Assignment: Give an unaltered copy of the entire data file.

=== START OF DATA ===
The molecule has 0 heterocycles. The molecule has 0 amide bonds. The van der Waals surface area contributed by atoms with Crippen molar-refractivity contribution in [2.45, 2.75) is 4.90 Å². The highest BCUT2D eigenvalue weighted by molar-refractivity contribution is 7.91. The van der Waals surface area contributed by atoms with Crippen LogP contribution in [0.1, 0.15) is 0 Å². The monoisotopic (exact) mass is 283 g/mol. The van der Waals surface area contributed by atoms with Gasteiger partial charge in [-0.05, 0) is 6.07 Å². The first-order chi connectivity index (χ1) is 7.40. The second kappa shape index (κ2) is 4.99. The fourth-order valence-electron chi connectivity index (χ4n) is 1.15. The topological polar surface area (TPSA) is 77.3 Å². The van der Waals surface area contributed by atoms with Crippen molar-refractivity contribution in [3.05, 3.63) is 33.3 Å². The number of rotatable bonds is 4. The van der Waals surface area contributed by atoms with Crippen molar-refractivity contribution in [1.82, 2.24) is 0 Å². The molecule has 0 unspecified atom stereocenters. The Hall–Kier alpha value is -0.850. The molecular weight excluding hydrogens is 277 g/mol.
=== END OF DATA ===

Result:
The molecule has 0 heterocycles. The molecule has 0 amide bonds. The van der Waals surface area contributed by atoms with Crippen molar-refractivity contribution in [2.45, 2.75) is 4.90 Å². The highest BCUT2D eigenvalue weighted by molar-refractivity contribution is 7.91. The van der Waals surface area contributed by atoms with Crippen LogP contribution in [0.1, 0.15) is 0 Å². The monoisotopic (exact) mass is 283 g/mol. The van der Waals surface area contributed by atoms with Gasteiger partial charge in [-0.05, 0) is 6.07 Å². The first-order chi connectivity index (χ1) is 7.40. The second kappa shape index (κ2) is 4.99. The fourth-order valence-electron chi connectivity index (χ4n) is 1.15. The topological polar surface area (TPSA) is 77.3 Å². The van der Waals surface area contributed by atoms with Crippen molar-refractivity contribution in [3.05, 3.63) is 33.3 Å². The number of rotatable bonds is 4. The van der Waals surface area contributed by atoms with Crippen molar-refractivity contribution in [1.82, 2.24) is 0 Å². The molecule has 0 unspecified atom stereocenters. The Hall–Kier alpha value is -0.850. The molecular weight excluding hydrogens is 277 g/mol.